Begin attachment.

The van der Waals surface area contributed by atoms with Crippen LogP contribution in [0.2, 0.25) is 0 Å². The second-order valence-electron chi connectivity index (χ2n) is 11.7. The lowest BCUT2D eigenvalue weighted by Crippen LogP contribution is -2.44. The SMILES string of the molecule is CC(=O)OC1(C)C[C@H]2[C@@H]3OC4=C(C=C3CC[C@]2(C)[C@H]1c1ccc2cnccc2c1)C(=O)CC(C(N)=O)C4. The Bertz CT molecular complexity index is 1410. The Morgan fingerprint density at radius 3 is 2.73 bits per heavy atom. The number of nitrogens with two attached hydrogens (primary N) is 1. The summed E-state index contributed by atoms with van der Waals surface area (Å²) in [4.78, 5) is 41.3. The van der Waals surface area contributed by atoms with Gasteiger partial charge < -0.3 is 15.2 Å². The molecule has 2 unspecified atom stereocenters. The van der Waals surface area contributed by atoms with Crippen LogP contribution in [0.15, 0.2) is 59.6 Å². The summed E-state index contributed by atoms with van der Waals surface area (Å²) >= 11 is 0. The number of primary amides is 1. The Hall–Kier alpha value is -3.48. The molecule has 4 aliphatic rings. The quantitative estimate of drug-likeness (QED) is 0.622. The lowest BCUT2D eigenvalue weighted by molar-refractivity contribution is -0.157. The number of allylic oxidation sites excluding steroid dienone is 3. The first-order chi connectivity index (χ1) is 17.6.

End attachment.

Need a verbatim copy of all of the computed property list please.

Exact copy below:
The van der Waals surface area contributed by atoms with Crippen LogP contribution in [0.2, 0.25) is 0 Å². The second-order valence-electron chi connectivity index (χ2n) is 11.7. The lowest BCUT2D eigenvalue weighted by Crippen LogP contribution is -2.44. The SMILES string of the molecule is CC(=O)OC1(C)C[C@H]2[C@@H]3OC4=C(C=C3CC[C@]2(C)[C@H]1c1ccc2cnccc2c1)C(=O)CC(C(N)=O)C4. The Bertz CT molecular complexity index is 1410. The Morgan fingerprint density at radius 3 is 2.73 bits per heavy atom. The number of nitrogens with two attached hydrogens (primary N) is 1. The summed E-state index contributed by atoms with van der Waals surface area (Å²) in [4.78, 5) is 41.3. The van der Waals surface area contributed by atoms with Gasteiger partial charge < -0.3 is 15.2 Å². The molecule has 2 unspecified atom stereocenters. The van der Waals surface area contributed by atoms with Crippen LogP contribution in [0.15, 0.2) is 59.6 Å². The summed E-state index contributed by atoms with van der Waals surface area (Å²) >= 11 is 0. The number of primary amides is 1. The Hall–Kier alpha value is -3.48. The molecule has 4 aliphatic rings. The quantitative estimate of drug-likeness (QED) is 0.622. The lowest BCUT2D eigenvalue weighted by molar-refractivity contribution is -0.157. The number of allylic oxidation sites excluding steroid dienone is 3. The first-order chi connectivity index (χ1) is 17.6.